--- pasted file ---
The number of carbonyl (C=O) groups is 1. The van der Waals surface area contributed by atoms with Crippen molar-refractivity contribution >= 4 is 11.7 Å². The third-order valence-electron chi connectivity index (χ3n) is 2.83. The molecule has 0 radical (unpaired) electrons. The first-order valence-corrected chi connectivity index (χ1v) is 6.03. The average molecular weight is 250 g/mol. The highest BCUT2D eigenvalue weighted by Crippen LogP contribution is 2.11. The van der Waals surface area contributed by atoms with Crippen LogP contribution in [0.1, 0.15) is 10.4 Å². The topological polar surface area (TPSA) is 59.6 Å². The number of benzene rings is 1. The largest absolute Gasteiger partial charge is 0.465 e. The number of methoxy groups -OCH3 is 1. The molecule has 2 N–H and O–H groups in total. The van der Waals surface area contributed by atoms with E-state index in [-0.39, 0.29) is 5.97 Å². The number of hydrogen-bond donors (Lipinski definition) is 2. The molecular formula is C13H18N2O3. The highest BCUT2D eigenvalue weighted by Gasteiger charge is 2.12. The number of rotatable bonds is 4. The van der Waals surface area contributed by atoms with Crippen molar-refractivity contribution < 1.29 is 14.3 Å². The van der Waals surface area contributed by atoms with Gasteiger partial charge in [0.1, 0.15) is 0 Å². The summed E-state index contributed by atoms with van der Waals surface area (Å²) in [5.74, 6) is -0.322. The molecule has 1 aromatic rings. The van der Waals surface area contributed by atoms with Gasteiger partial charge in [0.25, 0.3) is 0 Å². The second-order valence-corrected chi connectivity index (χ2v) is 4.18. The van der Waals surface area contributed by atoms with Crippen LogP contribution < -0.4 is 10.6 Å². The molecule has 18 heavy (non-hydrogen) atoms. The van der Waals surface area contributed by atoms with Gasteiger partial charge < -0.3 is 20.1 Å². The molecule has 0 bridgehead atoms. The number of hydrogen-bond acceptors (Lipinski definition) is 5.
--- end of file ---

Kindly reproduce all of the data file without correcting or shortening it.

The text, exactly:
The number of carbonyl (C=O) groups is 1. The van der Waals surface area contributed by atoms with Crippen molar-refractivity contribution >= 4 is 11.7 Å². The third-order valence-electron chi connectivity index (χ3n) is 2.83. The molecule has 0 radical (unpaired) electrons. The first-order valence-corrected chi connectivity index (χ1v) is 6.03. The average molecular weight is 250 g/mol. The highest BCUT2D eigenvalue weighted by Crippen LogP contribution is 2.11. The van der Waals surface area contributed by atoms with Crippen LogP contribution in [0.1, 0.15) is 10.4 Å². The topological polar surface area (TPSA) is 59.6 Å². The number of benzene rings is 1. The largest absolute Gasteiger partial charge is 0.465 e. The number of methoxy groups -OCH3 is 1. The molecule has 2 N–H and O–H groups in total. The van der Waals surface area contributed by atoms with E-state index in [-0.39, 0.29) is 5.97 Å². The number of hydrogen-bond donors (Lipinski definition) is 2. The molecular formula is C13H18N2O3. The highest BCUT2D eigenvalue weighted by Gasteiger charge is 2.12. The number of rotatable bonds is 4. The van der Waals surface area contributed by atoms with Crippen molar-refractivity contribution < 1.29 is 14.3 Å². The van der Waals surface area contributed by atoms with Gasteiger partial charge in [0.1, 0.15) is 0 Å². The summed E-state index contributed by atoms with van der Waals surface area (Å²) in [5.74, 6) is -0.322. The molecule has 1 aromatic rings. The van der Waals surface area contributed by atoms with Gasteiger partial charge in [0.25, 0.3) is 0 Å². The second-order valence-corrected chi connectivity index (χ2v) is 4.18. The van der Waals surface area contributed by atoms with Crippen LogP contribution < -0.4 is 10.6 Å². The molecule has 18 heavy (non-hydrogen) atoms. The van der Waals surface area contributed by atoms with Gasteiger partial charge < -0.3 is 20.1 Å². The molecule has 0 bridgehead atoms. The number of hydrogen-bond acceptors (Lipinski definition) is 5.